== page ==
In the current issue of Arizona Attorney Magazine, a book review explores what attorneys can learn about themselves and their world via meditation.
If you’re unsure about that idea and cotton toward the tried and true, let’s remember that meditation has been around for millennia. So it should be acceptable, even to your firm’s management committee. Just sayin’.
And the book co-authors are Jeena Cho and Karen Gifford—lawyers themselves, in case lawyers are the only ones you trust with your self-improvement.
Happily, Jeena will be a panelist on a program I’m co-producing in just a few weeks. Unhappily, the program will be in Miami, not Phoenix. But if you happen to be at the midyear meeting of the National Association of Bar Executives, drop in! Or if you’re in the environs that week for the ABA meeting, drop me a line at email@example.com, or tweet to me @azatty. It’d be great to meet and compare mindfulness strategies! (Spoiler alert: You’ve got me beat, and I don’t even know you.)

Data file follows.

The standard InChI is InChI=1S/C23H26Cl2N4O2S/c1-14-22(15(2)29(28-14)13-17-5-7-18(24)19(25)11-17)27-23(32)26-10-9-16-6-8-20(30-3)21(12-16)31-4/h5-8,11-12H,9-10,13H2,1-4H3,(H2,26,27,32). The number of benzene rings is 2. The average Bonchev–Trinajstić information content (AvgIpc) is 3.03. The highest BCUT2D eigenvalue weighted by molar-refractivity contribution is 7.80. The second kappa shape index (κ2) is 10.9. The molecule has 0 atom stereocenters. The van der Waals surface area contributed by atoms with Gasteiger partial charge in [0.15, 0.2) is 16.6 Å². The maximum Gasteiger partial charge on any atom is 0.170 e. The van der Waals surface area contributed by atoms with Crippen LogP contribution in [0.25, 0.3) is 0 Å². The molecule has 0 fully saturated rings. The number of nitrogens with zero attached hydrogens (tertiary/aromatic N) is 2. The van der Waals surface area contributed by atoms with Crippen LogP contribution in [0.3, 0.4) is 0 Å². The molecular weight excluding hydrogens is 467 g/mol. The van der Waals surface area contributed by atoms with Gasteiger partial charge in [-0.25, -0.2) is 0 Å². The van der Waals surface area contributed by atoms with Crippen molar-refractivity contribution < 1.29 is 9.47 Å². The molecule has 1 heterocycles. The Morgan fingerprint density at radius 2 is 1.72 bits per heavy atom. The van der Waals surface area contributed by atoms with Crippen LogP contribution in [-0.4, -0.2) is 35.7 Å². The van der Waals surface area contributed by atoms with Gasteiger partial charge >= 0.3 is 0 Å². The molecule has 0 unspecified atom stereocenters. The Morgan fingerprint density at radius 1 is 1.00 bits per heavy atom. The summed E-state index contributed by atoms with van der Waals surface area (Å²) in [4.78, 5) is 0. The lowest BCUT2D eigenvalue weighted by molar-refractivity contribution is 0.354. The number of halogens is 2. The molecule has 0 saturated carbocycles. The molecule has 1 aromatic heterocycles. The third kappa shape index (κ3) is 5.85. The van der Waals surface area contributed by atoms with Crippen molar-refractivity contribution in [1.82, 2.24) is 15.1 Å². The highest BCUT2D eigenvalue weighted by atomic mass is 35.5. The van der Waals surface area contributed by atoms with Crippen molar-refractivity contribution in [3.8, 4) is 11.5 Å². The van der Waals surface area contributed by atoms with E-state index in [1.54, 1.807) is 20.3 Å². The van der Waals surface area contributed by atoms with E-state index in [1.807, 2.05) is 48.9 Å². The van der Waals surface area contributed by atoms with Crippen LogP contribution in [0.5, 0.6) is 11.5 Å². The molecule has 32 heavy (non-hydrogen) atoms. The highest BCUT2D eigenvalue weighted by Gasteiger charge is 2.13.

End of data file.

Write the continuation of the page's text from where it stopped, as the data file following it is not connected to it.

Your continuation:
Here is a link to the conference. And here is a description of the panel, titled “Mindful Lawyer, Mindful Bar,” which also features Jayne Reardon, Executive Director of the Illinois Supreme Court Commission on Professionalism:
“Mindfulness has become top-of-mind for many people, including your members. Even as work–life balance, meditation, and increased fulfillment and satisfaction have become a more central part of a professional’s goals, those aspirations may seem harder than ever to achieve. Our panelists have learned through law and life experience how challenging incorporating practices such as self-care and mindfulness can be—but they have discovered the many wonderful benefits of these practices, including more joy and satisfaction. They will talk about the importance of mindfulness for the attorney. They also will offer practical tips and next steps to create robust mindfulness programs at your bar.”
See you in Miami … or wherever thoughtful lawyers gather.Follow @azatty